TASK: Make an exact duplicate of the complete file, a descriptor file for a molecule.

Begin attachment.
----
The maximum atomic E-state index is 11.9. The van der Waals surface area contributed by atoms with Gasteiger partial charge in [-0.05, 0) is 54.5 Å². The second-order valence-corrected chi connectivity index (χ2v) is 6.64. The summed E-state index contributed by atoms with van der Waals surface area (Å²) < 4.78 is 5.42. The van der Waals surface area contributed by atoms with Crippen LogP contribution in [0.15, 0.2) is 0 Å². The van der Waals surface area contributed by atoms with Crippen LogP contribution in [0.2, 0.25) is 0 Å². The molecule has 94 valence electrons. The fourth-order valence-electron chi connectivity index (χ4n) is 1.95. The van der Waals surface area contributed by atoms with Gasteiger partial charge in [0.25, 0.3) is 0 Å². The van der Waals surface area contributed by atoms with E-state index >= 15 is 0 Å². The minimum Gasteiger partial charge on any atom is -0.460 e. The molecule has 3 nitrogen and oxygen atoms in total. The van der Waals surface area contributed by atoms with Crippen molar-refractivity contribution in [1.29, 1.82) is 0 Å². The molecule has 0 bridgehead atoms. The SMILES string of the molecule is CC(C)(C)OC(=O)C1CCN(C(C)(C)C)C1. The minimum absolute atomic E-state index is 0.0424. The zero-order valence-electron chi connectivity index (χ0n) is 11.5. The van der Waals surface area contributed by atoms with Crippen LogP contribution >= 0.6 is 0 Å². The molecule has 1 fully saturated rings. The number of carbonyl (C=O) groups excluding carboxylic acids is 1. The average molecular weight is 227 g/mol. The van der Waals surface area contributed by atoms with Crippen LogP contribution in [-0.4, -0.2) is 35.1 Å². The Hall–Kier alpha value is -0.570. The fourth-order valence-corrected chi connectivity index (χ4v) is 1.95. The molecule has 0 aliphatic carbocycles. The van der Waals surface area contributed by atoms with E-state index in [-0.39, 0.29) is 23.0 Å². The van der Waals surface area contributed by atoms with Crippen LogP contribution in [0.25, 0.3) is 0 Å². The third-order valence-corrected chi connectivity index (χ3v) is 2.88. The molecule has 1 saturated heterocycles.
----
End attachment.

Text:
The maximum atomic E-state index is 11.9. The van der Waals surface area contributed by atoms with Gasteiger partial charge in [-0.05, 0) is 54.5 Å². The second-order valence-corrected chi connectivity index (χ2v) is 6.64. The summed E-state index contributed by atoms with van der Waals surface area (Å²) < 4.78 is 5.42. The van der Waals surface area contributed by atoms with Crippen LogP contribution in [0.15, 0.2) is 0 Å². The van der Waals surface area contributed by atoms with Crippen LogP contribution in [0.2, 0.25) is 0 Å². The molecule has 94 valence electrons. The fourth-order valence-electron chi connectivity index (χ4n) is 1.95. The van der Waals surface area contributed by atoms with Gasteiger partial charge in [0.25, 0.3) is 0 Å². The van der Waals surface area contributed by atoms with E-state index >= 15 is 0 Å². The minimum Gasteiger partial charge on any atom is -0.460 e. The molecule has 3 nitrogen and oxygen atoms in total. The van der Waals surface area contributed by atoms with Crippen molar-refractivity contribution in [1.29, 1.82) is 0 Å². The molecule has 0 bridgehead atoms. The SMILES string of the molecule is CC(C)(C)OC(=O)C1CCN(C(C)(C)C)C1. The minimum absolute atomic E-state index is 0.0424. The zero-order valence-electron chi connectivity index (χ0n) is 11.5. The van der Waals surface area contributed by atoms with Crippen LogP contribution >= 0.6 is 0 Å². The molecule has 1 fully saturated rings. The number of carbonyl (C=O) groups excluding carboxylic acids is 1. The average molecular weight is 227 g/mol. The van der Waals surface area contributed by atoms with Crippen LogP contribution in [-0.4, -0.2) is 35.1 Å². The Hall–Kier alpha value is -0.570. The fourth-order valence-corrected chi connectivity index (χ4v) is 1.95. The molecule has 0 aliphatic carbocycles. The van der Waals surface area contributed by atoms with E-state index in [-0.39, 0.29) is 23.0 Å². The van der Waals surface area contributed by atoms with Crippen LogP contribution in [0.25, 0.3) is 0 Å². The third-order valence-corrected chi connectivity index (χ3v) is 2.88. The molecule has 1 saturated heterocycles.